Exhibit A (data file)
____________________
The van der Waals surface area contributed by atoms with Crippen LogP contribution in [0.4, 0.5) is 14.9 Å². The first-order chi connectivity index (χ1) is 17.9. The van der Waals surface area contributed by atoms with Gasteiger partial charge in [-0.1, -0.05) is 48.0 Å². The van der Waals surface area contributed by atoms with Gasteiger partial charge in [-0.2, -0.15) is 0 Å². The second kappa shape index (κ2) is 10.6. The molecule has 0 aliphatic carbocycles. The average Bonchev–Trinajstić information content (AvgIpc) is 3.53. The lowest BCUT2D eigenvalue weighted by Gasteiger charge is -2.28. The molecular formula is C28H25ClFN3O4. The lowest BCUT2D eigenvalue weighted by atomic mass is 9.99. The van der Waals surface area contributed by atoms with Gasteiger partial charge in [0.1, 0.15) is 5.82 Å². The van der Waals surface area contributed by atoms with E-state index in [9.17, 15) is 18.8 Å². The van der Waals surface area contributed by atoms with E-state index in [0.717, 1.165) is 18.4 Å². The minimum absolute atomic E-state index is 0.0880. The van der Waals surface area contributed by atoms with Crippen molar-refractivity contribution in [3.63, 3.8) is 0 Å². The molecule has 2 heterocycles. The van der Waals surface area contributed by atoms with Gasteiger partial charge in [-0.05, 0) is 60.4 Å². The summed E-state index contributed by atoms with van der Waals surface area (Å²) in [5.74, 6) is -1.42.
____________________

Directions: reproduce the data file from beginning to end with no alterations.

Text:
The van der Waals surface area contributed by atoms with Crippen LogP contribution in [0.4, 0.5) is 14.9 Å². The first-order chi connectivity index (χ1) is 17.9. The van der Waals surface area contributed by atoms with Gasteiger partial charge in [-0.1, -0.05) is 48.0 Å². The van der Waals surface area contributed by atoms with Gasteiger partial charge in [-0.2, -0.15) is 0 Å². The second kappa shape index (κ2) is 10.6. The molecule has 0 aliphatic carbocycles. The average Bonchev–Trinajstić information content (AvgIpc) is 3.53. The lowest BCUT2D eigenvalue weighted by Gasteiger charge is -2.28. The molecular formula is C28H25ClFN3O4. The lowest BCUT2D eigenvalue weighted by atomic mass is 9.99. The van der Waals surface area contributed by atoms with Gasteiger partial charge in [0.1, 0.15) is 5.82 Å². The van der Waals surface area contributed by atoms with E-state index in [9.17, 15) is 18.8 Å². The van der Waals surface area contributed by atoms with E-state index in [0.717, 1.165) is 18.4 Å². The minimum absolute atomic E-state index is 0.0880. The van der Waals surface area contributed by atoms with Crippen molar-refractivity contribution in [3.63, 3.8) is 0 Å². The molecule has 2 heterocycles. The van der Waals surface area contributed by atoms with Gasteiger partial charge in [-0.05, 0) is 60.4 Å². The summed E-state index contributed by atoms with van der Waals surface area (Å²) in [5.74, 6) is -1.42.